7 Interesting Asian American and Pacific Islander Library Collections

Celebrate AAPI Heritage Month by visiting these fascinating library archives in person or online.

Learn about AAPI culture by exploring digital and in-person collections.

May is Asian American and Pacific Islander (AAPI) Heritage Month. What better way to celebrate than to explore AAPI library archives across the country? There are numerous collections containing materials related to myriad aspects of AAPI culture and history, including these. Note that some are open to the public, many have online access, but others may require an appointment to visit in person.

1. Library of Congress: AAPI Collection

A great place to start is the AAPI collection at the Library of Congress (LOC), which is located in multiple places within the LOC. The Manuscript Division contains diaries, photos, interviews, correspondence, and speeches from notable AAPI authors, scholars, activists, and authors. The American Folklife Center holds the AAPI miscellaneous community collection, which is comprised of folklore, stories, and other culturally relevant pieces.


Sign the pledge to vote for libraries!


2. New York University: Asian/Pacific/American Institute

A newer institution is New York University’s Asian/Pacific/American Institute, which holds collections including personal and business papers from prominent Asian Americans, a library focused on books by and about AAPI people, various forms of art produced by members of the AAPI community, and Japanese American newspapers (among many other types of holdings).

3. University of California Berkeley Library: Asian American and Asian Diaspora Studies

The University of California’s Berkeley Library houses the country’s largest archives focused on Asian American and Asian Diaspora materials. The overall archive contains more than one hundred archival collections of various aspects of Asian American and Asian immigrant life, including newsletters, newspapers, booklets, and pamphlets produced by Asian American community organizations, and news clippings regarding Asian American history, politics, arts, and community.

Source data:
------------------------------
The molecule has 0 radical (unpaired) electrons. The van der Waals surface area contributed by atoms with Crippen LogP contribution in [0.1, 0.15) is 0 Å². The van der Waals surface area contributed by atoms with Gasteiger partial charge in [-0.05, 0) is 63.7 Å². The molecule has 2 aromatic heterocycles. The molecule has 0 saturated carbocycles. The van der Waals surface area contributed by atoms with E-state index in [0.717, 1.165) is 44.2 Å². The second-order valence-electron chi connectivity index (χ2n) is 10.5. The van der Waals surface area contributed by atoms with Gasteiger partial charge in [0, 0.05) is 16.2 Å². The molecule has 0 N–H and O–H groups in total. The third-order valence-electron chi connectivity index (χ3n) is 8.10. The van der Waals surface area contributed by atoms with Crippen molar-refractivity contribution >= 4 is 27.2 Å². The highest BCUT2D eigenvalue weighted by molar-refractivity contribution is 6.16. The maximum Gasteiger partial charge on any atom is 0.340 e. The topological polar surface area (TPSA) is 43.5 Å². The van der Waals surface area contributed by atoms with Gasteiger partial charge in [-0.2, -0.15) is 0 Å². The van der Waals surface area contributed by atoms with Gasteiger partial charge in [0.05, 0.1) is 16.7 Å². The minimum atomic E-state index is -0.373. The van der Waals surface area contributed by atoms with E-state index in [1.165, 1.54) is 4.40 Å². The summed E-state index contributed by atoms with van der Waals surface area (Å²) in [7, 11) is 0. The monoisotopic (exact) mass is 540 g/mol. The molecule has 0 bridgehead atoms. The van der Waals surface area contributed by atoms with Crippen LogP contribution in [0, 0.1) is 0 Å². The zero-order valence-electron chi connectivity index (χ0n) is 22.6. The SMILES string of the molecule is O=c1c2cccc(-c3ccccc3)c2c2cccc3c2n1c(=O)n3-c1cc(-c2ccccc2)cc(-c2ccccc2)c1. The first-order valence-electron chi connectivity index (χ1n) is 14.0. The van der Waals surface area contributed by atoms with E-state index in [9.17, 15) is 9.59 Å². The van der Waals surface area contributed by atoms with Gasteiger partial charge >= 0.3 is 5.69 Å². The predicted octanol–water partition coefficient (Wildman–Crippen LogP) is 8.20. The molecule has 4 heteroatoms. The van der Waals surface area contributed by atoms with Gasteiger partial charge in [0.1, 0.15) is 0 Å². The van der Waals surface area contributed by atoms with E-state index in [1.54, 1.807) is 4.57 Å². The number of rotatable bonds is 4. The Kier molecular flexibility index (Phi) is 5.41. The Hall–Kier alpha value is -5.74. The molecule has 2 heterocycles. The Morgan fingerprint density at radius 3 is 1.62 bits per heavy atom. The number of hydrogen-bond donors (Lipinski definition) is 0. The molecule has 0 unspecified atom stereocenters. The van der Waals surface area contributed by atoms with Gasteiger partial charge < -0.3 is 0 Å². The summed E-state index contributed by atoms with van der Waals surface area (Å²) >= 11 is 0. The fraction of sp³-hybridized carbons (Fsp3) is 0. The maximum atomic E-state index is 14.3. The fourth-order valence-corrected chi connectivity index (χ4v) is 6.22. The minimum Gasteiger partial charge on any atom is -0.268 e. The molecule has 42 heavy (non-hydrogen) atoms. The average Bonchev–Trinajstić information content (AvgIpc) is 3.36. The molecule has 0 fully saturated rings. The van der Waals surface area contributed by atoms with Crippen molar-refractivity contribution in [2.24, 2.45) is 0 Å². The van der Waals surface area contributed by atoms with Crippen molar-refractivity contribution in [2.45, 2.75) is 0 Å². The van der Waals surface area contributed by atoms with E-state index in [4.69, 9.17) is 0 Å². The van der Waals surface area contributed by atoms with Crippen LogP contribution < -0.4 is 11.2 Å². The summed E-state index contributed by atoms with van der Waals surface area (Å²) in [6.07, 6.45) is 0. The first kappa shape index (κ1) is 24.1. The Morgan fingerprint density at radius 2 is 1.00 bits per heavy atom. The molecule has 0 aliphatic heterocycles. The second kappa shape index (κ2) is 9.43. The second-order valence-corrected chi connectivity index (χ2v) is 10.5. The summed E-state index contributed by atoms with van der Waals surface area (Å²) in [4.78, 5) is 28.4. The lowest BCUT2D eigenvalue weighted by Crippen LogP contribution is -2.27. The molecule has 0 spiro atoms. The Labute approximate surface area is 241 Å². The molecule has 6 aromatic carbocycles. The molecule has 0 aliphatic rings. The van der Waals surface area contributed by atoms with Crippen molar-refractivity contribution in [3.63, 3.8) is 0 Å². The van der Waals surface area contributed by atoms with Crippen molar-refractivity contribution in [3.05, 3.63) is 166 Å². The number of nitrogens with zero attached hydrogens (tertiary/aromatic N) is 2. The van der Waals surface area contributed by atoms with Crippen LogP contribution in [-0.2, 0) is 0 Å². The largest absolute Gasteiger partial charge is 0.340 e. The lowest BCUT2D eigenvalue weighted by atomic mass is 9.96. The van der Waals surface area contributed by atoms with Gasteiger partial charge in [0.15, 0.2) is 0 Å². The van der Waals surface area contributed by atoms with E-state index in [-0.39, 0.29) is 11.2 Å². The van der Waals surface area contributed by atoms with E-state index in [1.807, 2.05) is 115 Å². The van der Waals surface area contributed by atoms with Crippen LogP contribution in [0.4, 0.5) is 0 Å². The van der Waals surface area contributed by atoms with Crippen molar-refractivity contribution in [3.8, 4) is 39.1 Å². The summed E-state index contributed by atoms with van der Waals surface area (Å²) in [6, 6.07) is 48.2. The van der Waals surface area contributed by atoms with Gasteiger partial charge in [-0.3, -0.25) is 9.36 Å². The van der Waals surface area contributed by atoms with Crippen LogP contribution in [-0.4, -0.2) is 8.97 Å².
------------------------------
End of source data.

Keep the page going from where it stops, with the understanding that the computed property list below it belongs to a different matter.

Take action today to support libraries!


4. Chicago Public Library: Korean American Archives Project

Chicago Public Library has three specific archives related to AAPI history and culture. The Korean American Archives Project documents the history of Korean Americans in Chicago, including papers, photos, family and personal items, booklets, and Korean newspapers. The Japanese American Directories is a collection of directories published by the Nichi Bei Times, listing businesses and residents of Chicago and other cities. The Forced Migration Photovoice Project documents stories from people who landed in Chicago through forced migration.

5. University of Nevada Las Vegas: Asian, Pacific Islander, & Middle Eastern (APIME) Heritage Month Resources

The University of Nevada Las Vegas has extensive Asian, Pacific Islander, & Middle Eastern (APIME) collections documenting the history of those groups in Las Vegas and Nevada, including their involvement with Las Vegas’ extensive entertainment industry. There’s also a collection of photos of the Tomiyasu family, a prominent Japanese American farming family in Las Vegas for more than forty years.


Sign the petition to show that Americans love their libraries!


6. Houston Public Library and Rice University: Houston Asian American Archive (HAAA)

In Houston, Houston Public Library and Rice University both offer archives focused on the rapid growth of the local AAPI population during the twentieth century. The bulk of the archive is oral interviews that document the lives and contributions the immigrants made to the community. The public library offers live programming for AAPI month, including dance, music, poetry readings, and a fashion show.

7. The Claremont Colleges Library: Asian Library

California’s The Claremont Colleges Library has an Asian Library within its overall library. Its holdings include rare books, manuscripts, maps, photos, and other artifacts from China, Japan, and Korea, and the library is working to expand the geographical reach of its archives to South, Southeast, and Western Asia.

As always, libraries remain dedicated to maintaining and providing depth and breadth of all aspects of the world we live in. If you’re not near any of these libraries, check with your neighborhood library — you might be surprised what they can help you access.



Visit www.everylibrary.org to learn more about our work on behalf of libraries. 

#librarymarketers: Enjoy this story? Want to use it for your library newsletter, blog, or social media? This article is published under Creative Commons License Attribution-NonCommercial 4.0 International and is free to edit and use with attribution. Please cite EveryLibrary on medium.com/everylibrary.

This work by EveryLibrary is licensed under CC BY-NC 4.0